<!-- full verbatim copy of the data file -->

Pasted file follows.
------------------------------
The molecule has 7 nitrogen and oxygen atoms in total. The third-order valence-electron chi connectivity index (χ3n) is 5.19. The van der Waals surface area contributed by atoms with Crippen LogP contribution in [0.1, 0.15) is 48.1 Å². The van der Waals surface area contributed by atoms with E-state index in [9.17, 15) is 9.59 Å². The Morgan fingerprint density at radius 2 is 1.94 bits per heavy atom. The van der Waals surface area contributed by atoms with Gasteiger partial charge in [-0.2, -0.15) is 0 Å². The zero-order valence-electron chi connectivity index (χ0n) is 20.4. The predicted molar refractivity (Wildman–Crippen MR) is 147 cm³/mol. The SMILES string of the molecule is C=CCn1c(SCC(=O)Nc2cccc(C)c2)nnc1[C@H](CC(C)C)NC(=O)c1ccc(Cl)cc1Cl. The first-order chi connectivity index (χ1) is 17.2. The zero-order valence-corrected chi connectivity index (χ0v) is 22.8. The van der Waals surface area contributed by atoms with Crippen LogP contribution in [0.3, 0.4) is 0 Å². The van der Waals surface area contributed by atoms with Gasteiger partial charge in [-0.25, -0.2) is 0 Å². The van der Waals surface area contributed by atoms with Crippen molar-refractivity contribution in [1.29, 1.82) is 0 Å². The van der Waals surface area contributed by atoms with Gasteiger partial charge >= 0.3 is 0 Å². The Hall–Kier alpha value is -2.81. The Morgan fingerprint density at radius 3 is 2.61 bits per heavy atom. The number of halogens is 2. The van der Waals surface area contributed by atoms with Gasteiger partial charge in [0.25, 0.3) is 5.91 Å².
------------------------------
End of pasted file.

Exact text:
The molecule has 7 nitrogen and oxygen atoms in total. The third-order valence-electron chi connectivity index (χ3n) is 5.19. The van der Waals surface area contributed by atoms with Crippen LogP contribution in [0.1, 0.15) is 48.1 Å². The van der Waals surface area contributed by atoms with E-state index in [9.17, 15) is 9.59 Å². The Morgan fingerprint density at radius 2 is 1.94 bits per heavy atom. The van der Waals surface area contributed by atoms with Gasteiger partial charge in [-0.2, -0.15) is 0 Å². The zero-order valence-electron chi connectivity index (χ0n) is 20.4. The predicted molar refractivity (Wildman–Crippen MR) is 147 cm³/mol. The SMILES string of the molecule is C=CCn1c(SCC(=O)Nc2cccc(C)c2)nnc1[C@H](CC(C)C)NC(=O)c1ccc(Cl)cc1Cl. The first-order chi connectivity index (χ1) is 17.2. The zero-order valence-corrected chi connectivity index (χ0v) is 22.8. The van der Waals surface area contributed by atoms with Crippen LogP contribution in [0.3, 0.4) is 0 Å². The van der Waals surface area contributed by atoms with Gasteiger partial charge in [-0.25, -0.2) is 0 Å². The van der Waals surface area contributed by atoms with Crippen molar-refractivity contribution in [1.29, 1.82) is 0 Å². The van der Waals surface area contributed by atoms with Gasteiger partial charge >= 0.3 is 0 Å². The Hall–Kier alpha value is -2.81. The Morgan fingerprint density at radius 3 is 2.61 bits per heavy atom. The number of halogens is 2. The van der Waals surface area contributed by atoms with Gasteiger partial charge in [0.25, 0.3) is 5.91 Å².